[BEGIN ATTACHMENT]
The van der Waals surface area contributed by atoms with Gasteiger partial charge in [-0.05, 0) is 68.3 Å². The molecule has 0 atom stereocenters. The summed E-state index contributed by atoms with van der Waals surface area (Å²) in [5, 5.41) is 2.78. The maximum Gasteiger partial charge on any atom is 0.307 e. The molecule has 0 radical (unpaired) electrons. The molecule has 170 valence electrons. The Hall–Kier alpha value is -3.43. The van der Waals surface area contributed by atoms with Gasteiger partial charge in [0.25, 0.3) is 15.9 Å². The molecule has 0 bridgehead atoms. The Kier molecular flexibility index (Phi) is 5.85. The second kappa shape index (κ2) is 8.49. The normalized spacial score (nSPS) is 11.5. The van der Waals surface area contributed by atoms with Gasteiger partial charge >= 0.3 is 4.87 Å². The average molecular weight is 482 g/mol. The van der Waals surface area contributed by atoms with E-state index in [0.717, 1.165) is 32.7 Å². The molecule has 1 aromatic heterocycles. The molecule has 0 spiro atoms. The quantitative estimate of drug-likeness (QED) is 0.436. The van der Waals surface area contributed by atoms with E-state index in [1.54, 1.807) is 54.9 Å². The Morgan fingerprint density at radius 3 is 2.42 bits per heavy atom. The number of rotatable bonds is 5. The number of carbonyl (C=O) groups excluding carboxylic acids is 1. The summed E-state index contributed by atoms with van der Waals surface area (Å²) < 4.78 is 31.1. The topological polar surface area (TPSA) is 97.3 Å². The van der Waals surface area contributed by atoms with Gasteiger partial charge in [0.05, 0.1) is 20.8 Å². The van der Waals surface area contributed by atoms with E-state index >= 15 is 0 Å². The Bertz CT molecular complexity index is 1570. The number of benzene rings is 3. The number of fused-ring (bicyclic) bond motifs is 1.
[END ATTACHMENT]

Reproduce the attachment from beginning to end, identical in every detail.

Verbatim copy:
The van der Waals surface area contributed by atoms with Gasteiger partial charge in [-0.05, 0) is 68.3 Å². The molecule has 0 atom stereocenters. The summed E-state index contributed by atoms with van der Waals surface area (Å²) in [5, 5.41) is 2.78. The maximum Gasteiger partial charge on any atom is 0.307 e. The molecule has 0 radical (unpaired) electrons. The molecule has 170 valence electrons. The Hall–Kier alpha value is -3.43. The van der Waals surface area contributed by atoms with Gasteiger partial charge in [0.25, 0.3) is 15.9 Å². The molecule has 0 bridgehead atoms. The Kier molecular flexibility index (Phi) is 5.85. The second kappa shape index (κ2) is 8.49. The normalized spacial score (nSPS) is 11.5. The van der Waals surface area contributed by atoms with Gasteiger partial charge >= 0.3 is 4.87 Å². The average molecular weight is 482 g/mol. The van der Waals surface area contributed by atoms with E-state index in [0.717, 1.165) is 32.7 Å². The molecule has 1 aromatic heterocycles. The molecule has 0 spiro atoms. The quantitative estimate of drug-likeness (QED) is 0.436. The van der Waals surface area contributed by atoms with E-state index in [1.54, 1.807) is 54.9 Å². The Morgan fingerprint density at radius 3 is 2.42 bits per heavy atom. The number of rotatable bonds is 5. The number of carbonyl (C=O) groups excluding carboxylic acids is 1. The summed E-state index contributed by atoms with van der Waals surface area (Å²) < 4.78 is 31.1. The topological polar surface area (TPSA) is 97.3 Å². The van der Waals surface area contributed by atoms with Gasteiger partial charge in [0.05, 0.1) is 20.8 Å². The van der Waals surface area contributed by atoms with E-state index >= 15 is 0 Å². The Bertz CT molecular complexity index is 1570. The number of benzene rings is 3. The number of fused-ring (bicyclic) bond motifs is 1.